It's morning again in Maryland

Lost amid our gloom and doom over the tea partiers' nonsensical, reactionary effort to bring down effective government in Washington is this happy local counterweight: 2013 has been an incredibly fruitful year for the forces of forward-thinking government in Annapolis and throughout Maryland.

October is not only the month when federal expenditures are debated and approved; it is also the starting-point for much of the legislation passed in the spring session of our General Assembly. Other laws enacted in previous years, subsequently challenged and then wisely ratified by Maryland voters, went into effect earlier this year. Consider these revolutionary 2013 developments:

•Most notably, of course, Marylanders who have been denied necessary medical care because they could not afford health insurance will now have coverage and good care. The Affordable Care Act has triggered creation of the Maryland Health Connection under the wise guidance of Dr. Joshua Sharfstein and the O'Malley administration, which has begun to take applications for expanded — and more affordable — coverage for thousands of our citizens. Many of the startup computer glitches with our local exchange were attributable to greater-than-anticipated response by thousands of Maryland's uninsured, and those seeking improved coverage at lower cost.

•Beginning also this month, reasonable measures to reduce gun violence are being put in place by the Maryland State Police. The new Firearms Safety Act bans sale of assault weapons and large magazines and requires fingerprint-based background checks and licensing — measures blocked at the federal level by the venal efforts of the National Rifle Association and its allies but overwhelmingly supported by residents of the Free State.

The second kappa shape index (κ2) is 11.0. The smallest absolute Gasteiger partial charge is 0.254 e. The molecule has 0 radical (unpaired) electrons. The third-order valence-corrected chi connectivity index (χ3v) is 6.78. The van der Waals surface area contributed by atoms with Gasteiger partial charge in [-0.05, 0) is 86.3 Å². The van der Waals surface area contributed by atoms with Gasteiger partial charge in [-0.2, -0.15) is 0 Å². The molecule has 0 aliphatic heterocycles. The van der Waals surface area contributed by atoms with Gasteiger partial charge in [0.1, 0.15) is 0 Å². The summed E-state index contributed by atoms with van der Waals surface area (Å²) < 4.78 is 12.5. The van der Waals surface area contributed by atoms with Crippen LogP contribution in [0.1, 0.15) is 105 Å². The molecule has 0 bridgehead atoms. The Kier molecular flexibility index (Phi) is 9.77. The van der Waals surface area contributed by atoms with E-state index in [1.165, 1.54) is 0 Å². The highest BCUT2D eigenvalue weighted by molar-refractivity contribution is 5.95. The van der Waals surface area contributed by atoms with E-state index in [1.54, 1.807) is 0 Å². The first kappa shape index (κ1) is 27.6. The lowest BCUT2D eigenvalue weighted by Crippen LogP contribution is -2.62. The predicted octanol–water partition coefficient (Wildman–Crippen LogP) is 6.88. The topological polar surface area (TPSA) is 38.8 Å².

•Through the insistence of Gov. Martin O'Malley and the efforts of Sen. Brian Frosh and others, Maryland this month joins the ranks of many progressive states — and the rest of the civilized world — in relegating the discriminatory death penalty to the dustbin of history.

•The Dream Act, enacted in 2011, was approved by Maryland voters in referendum last November. Beginning this fall, students who through no fault of their own lack proper immigration status are permitted to attend college on an equal footing with other tax-paying Maryland residents so they can receive the tools to contribute mightily to our local economy.

•In the most startling reversal of public acceptance, same-sex marriage has been ratified by our voters, according full privileges of Maryland citizenship to this deserving minority. The first weddings took place on New Year's Day.

•Finally, Maryland subdivisions were mandated to put in place this year a number of savvy environmental measures, including an innovative stormwater management system and progressive land use legislation. These balanced initiatives will ensure measurable progress finally in protecting the Chesapeake Bay and its tributaries while promoting sustainable agriculture — recognizing the rights of our farmers to continue to contribute to Maryland's economic growth and prosperity.

Not in recent memory have we Marylanders enjoyed so many enduring rewards of our enlightened state government in a single year. Entering the 21st century, Maryland proudly ranked No. 1 in the nation in our public school system, as well as in average family income. Now our activists can rejoice over culmination of an unprecedented number of major public-sector victories — many long in gestation, which have finally borne fruit. For all of our citizens, 2013 is truly morning in Maryland!

Mike Pretl is a retired attorney. He lives in Riverton. A version of this article originally appeared in The Daily Times.

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